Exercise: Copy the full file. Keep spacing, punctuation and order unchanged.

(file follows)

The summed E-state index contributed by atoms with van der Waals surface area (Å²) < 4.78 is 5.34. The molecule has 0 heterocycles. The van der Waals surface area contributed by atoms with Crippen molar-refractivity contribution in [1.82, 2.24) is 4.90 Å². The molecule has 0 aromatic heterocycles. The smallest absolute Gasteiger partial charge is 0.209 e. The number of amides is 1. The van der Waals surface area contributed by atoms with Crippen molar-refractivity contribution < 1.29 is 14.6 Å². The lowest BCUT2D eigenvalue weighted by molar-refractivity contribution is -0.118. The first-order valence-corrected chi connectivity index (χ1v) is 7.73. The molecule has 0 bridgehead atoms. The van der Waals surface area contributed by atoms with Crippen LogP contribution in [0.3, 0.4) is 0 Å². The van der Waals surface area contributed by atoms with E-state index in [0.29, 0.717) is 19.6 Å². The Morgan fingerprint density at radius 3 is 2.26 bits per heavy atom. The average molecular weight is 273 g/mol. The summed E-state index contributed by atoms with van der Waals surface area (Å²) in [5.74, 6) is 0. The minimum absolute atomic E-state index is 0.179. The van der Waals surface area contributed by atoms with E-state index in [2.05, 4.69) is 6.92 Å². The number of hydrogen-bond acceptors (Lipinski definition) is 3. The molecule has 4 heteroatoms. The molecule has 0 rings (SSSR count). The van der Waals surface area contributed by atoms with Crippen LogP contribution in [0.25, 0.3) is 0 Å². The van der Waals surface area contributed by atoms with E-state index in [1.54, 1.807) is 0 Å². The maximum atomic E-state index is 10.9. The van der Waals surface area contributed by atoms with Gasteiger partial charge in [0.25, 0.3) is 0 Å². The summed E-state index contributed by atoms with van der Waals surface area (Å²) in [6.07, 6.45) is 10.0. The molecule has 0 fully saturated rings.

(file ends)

The summed E-state index contributed by atoms with van der Waals surface area (Å²) < 4.78 is 5.34. The molecule has 0 heterocycles. The van der Waals surface area contributed by atoms with Crippen molar-refractivity contribution in [1.82, 2.24) is 4.90 Å². The molecule has 0 aromatic heterocycles. The smallest absolute Gasteiger partial charge is 0.209 e. The number of amides is 1. The van der Waals surface area contributed by atoms with Crippen molar-refractivity contribution < 1.29 is 14.6 Å². The lowest BCUT2D eigenvalue weighted by molar-refractivity contribution is -0.118. The first-order valence-corrected chi connectivity index (χ1v) is 7.73. The molecule has 0 bridgehead atoms. The van der Waals surface area contributed by atoms with Crippen LogP contribution in [0.3, 0.4) is 0 Å². The van der Waals surface area contributed by atoms with E-state index in [0.29, 0.717) is 19.6 Å². The Morgan fingerprint density at radius 3 is 2.26 bits per heavy atom. The average molecular weight is 273 g/mol. The summed E-state index contributed by atoms with van der Waals surface area (Å²) in [5.74, 6) is 0. The minimum absolute atomic E-state index is 0.179. The van der Waals surface area contributed by atoms with E-state index in [2.05, 4.69) is 6.92 Å². The number of hydrogen-bond acceptors (Lipinski definition) is 3. The molecule has 4 heteroatoms. The molecule has 0 rings (SSSR count). The van der Waals surface area contributed by atoms with Crippen LogP contribution in [0.25, 0.3) is 0 Å². The van der Waals surface area contributed by atoms with E-state index in [1.54, 1.807) is 0 Å². The maximum atomic E-state index is 10.9. The van der Waals surface area contributed by atoms with Gasteiger partial charge in [0.25, 0.3) is 0 Å². The summed E-state index contributed by atoms with van der Waals surface area (Å²) in [6.07, 6.45) is 10.0. The molecule has 0 fully saturated rings.